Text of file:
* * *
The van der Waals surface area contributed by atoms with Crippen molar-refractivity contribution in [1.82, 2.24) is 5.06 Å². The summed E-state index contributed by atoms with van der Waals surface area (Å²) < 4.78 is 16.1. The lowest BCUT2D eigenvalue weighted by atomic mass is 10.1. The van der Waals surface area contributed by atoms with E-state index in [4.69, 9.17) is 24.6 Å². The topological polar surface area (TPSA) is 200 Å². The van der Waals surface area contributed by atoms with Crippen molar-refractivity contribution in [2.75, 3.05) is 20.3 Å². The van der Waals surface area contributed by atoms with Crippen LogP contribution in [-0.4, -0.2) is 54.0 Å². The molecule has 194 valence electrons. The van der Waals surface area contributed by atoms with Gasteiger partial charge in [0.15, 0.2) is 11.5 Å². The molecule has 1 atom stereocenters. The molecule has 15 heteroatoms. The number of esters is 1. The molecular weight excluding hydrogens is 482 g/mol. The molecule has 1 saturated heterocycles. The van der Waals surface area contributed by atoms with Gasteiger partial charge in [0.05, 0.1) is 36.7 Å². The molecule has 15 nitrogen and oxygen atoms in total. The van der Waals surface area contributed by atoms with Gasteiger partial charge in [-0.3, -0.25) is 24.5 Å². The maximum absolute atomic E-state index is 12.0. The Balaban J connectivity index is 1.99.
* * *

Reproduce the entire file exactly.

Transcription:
The van der Waals surface area contributed by atoms with Crippen molar-refractivity contribution in [1.82, 2.24) is 5.06 Å². The summed E-state index contributed by atoms with van der Waals surface area (Å²) < 4.78 is 16.1. The lowest BCUT2D eigenvalue weighted by atomic mass is 10.1. The van der Waals surface area contributed by atoms with E-state index in [4.69, 9.17) is 24.6 Å². The topological polar surface area (TPSA) is 200 Å². The van der Waals surface area contributed by atoms with Crippen molar-refractivity contribution in [2.75, 3.05) is 20.3 Å². The van der Waals surface area contributed by atoms with Crippen LogP contribution in [-0.4, -0.2) is 54.0 Å². The molecule has 194 valence electrons. The van der Waals surface area contributed by atoms with Gasteiger partial charge in [0.15, 0.2) is 11.5 Å². The molecule has 1 atom stereocenters. The molecule has 15 heteroatoms. The number of esters is 1. The molecular weight excluding hydrogens is 482 g/mol. The molecule has 1 saturated heterocycles. The van der Waals surface area contributed by atoms with Gasteiger partial charge in [0.05, 0.1) is 36.7 Å². The molecule has 15 nitrogen and oxygen atoms in total. The van der Waals surface area contributed by atoms with Gasteiger partial charge in [-0.3, -0.25) is 24.5 Å². The maximum absolute atomic E-state index is 12.0. The Balaban J connectivity index is 1.99.